3rd Party Risk Management , Identity & Access Management , Next-Generation Technologies & Secure Development

3 InfoSec Woes Plaguing Federal Agencies

Deficiencies with Access Control, Configuration Management, Third-Party Oversight
3 InfoSec Woes Plaguing Federal Agencies

An inspector general's memo that highlights three significant information security deficiencies that have plagued the U.S. Department of Labor for the past five years points out problems that most federal agencies confront.

Labor Assistant Inspector General for Audit Elliot Lewis identifies deficiencies in access controls, configuration management and third-party oversight.

Significant Deficiencies from Department of Labor's Last 11 Semiannual Reports to Congress


Source: Department of Labor Inspector General

But, as the Government Accountability Office's Gregory Wilshusen says in an interview with Information Security Media Group (click on player above to hear the audio report), shortcomings in those same three areas trouble nearly every other major federal government agency.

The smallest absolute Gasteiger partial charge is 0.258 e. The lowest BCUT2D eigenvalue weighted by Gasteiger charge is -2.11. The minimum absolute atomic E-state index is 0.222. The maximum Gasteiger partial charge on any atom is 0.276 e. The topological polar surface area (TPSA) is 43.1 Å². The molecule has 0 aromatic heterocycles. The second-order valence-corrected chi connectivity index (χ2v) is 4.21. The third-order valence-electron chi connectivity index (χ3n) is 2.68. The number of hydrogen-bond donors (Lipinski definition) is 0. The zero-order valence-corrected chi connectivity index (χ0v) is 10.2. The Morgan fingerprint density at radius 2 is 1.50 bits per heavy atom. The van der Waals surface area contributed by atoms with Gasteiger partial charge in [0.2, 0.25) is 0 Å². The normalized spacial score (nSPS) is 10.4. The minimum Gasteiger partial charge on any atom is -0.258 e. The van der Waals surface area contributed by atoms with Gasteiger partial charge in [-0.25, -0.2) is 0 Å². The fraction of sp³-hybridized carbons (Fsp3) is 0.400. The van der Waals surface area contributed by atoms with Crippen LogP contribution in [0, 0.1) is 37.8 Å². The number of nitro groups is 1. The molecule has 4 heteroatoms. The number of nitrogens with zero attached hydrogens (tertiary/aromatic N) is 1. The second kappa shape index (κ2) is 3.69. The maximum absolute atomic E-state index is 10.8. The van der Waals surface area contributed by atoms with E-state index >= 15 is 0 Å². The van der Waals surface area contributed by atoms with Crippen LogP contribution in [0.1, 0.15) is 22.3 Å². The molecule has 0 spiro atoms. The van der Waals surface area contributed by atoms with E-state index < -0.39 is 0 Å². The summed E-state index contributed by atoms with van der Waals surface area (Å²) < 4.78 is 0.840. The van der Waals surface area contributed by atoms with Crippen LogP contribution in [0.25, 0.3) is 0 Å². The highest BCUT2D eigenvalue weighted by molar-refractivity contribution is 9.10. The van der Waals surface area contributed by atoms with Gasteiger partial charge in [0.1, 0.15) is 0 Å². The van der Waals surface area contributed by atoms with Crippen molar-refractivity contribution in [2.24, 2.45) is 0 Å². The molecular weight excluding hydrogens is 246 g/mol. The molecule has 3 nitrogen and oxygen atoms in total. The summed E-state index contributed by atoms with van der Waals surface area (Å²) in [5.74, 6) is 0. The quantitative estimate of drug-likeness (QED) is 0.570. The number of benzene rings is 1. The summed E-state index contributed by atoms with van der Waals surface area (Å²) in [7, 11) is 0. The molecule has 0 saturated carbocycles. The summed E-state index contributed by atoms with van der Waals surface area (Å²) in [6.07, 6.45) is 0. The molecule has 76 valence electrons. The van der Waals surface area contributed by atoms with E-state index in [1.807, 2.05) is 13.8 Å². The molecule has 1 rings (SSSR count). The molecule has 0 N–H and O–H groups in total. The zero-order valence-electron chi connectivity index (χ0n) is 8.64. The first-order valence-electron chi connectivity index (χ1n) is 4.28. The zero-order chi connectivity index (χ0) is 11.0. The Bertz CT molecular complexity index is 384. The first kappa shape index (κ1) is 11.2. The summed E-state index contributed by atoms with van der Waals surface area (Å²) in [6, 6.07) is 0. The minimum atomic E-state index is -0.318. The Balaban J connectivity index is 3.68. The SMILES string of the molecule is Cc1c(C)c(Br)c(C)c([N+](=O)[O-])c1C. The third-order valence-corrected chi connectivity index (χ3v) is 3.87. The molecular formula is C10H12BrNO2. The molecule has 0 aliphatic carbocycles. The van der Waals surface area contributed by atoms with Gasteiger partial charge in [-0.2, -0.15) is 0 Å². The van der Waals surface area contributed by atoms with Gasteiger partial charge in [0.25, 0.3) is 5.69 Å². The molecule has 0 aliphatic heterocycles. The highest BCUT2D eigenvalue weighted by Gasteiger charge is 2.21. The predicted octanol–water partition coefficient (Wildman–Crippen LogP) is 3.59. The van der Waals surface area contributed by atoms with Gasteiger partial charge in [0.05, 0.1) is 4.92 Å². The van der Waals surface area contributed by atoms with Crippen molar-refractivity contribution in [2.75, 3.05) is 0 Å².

"In our FISMA reports, we consistently show that 22, 23 of the 24 major agencies covered by the CFO Act have weaknesses in those areas," says Wilshusen, GAO information security issues director.

This audio report features an explanation of the points Lewis makes in the memo, as well as comments from Wilshusen on their significance to other federal agencies.

The Labor Department has initiated actions to address the deficiencies, Lewis notes in his memo. "However, this trend of recurring deficiencies is indicative of systemic issues that require an overall strengthening of DOL's information security program to prevent future occurrences," he says.

Lewis is responsible for and provides overall leadership to the Office of Audit. He first joined Labor's IG staff in 1991 as assistant director of the Office of Financial Management Audits.

Wilshusen, who joined GAO in 1997, oversees a team that produces GAO's information security audits.




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